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Ten Must-Have of the Fashionable Regency Gentleman


Collette Cameron

  All images are courtesy of Wikimedia Commons     Resources:

All images are courtesy of Wikimedia Commons 



Today’s metrosexual’s (dandies, beaus, or gallants in the 1800s) are no more meticulous about their grooming and appearance than the gentlemen of the Regency era, with one major exception: bathing.

Who hasn’t heard of Beau Brummel or Lord Byron, two men wholly devoted to presenting a flawless appearance?


 Though the Corinthians, peers, and top sawyers of the period might dote excessively on their carefully contrived messy hairstyle, say the unruly Brutus for instance, and a clean-shaven face was the norm (except for long sideburns) washing one’s hair and bathing on a regular basis wasn’t the typical for many.


 Heck why bathe when you could douse yourself in cologne?

 I’m wrinkling my nose at the thought. Shudder.  

The heroes in my books aren’t quite that obsessed with their appearance and they bathe regularly. I insist upon it! I’ll not have them stinking up the pages of my books!

But I digress.

The well put together Regency gent’s attire generally included ten must-haves:  

Beaver hat –  What we call a top-hat today. Made from felted beaver fir, the hat was tall with a flat top and narrow, turn-up brim. (Poor beavers. The beaver populations in the Pacific Northwest were nearly decimated because of this fashion.)


Cutaway or tailcoat - A fitted coat, either double or single-breasted, often made of wool, high in back of the neck with M-shaped tails. Made of many colors, dark color was preferred for evening attire.  (Kind of a pain to flipping them out of the way each time you wanted to sit down, I’d imagine.)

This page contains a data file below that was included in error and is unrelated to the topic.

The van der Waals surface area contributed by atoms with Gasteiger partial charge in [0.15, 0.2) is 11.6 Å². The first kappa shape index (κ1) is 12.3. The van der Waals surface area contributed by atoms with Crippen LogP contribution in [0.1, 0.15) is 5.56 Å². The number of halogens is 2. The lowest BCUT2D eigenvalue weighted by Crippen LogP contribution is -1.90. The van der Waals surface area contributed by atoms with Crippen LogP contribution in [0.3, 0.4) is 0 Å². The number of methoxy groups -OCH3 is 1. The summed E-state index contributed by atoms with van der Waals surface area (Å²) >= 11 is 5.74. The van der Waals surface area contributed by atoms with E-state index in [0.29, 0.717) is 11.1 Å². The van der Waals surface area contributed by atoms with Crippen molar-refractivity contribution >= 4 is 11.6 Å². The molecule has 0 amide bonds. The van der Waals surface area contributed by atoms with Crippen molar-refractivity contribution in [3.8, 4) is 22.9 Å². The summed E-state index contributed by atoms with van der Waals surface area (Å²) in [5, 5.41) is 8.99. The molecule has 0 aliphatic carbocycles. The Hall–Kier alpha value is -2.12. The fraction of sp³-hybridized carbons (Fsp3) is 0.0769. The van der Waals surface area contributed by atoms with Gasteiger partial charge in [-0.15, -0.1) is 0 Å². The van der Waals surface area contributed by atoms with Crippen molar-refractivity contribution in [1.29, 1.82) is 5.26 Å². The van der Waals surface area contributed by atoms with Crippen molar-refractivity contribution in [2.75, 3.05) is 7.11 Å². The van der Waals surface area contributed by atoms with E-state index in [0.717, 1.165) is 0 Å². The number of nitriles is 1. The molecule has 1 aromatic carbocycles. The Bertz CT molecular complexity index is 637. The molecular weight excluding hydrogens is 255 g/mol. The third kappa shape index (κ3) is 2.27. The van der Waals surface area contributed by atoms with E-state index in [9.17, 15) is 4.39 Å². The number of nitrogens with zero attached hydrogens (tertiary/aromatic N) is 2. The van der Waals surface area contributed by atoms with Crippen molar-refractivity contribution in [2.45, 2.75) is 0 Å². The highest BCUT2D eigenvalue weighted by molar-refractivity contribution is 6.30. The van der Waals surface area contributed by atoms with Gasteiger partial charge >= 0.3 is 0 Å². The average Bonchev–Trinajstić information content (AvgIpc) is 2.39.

Waistcoat - Often solid of color, though patterns were popular as well, a waistcoat covered the front of the trousers, was usually single-breasted, and had a stand-up collar. Paisley as we know it today did not come into fashion until 1888. (Found that out when I tried to put a paisley waistcoat on one of my heroes and a sharp critique partner caught it.)

 Cravat or neckcloth - The predecessor of today’s tie, the cravat was a long strip of linen that wrapped around a gentleman’s neck several times and was elaborately tied.  It was often starched so stiff, a gentleman had trouble turning his head.  Almost always white, on rare occasions they might be black. (I did that in one of my books. Also used one for a make-shift bandage.)

Shirt – A simple linen or cotton garment with a high collar and slit at the front. Often, it was the only undergarment worn, though long drawers, sort of like today’s long-johns were worn by some men too. (Explains why there were no panty lines with those tight pantaloons!)

 Gloves - No gentleman would consider leaving home without a donning his gloves. Remember, touching of skin was taboo. (Gotta wonder how almost half of Regency brides ended up expecting before their wedding day.)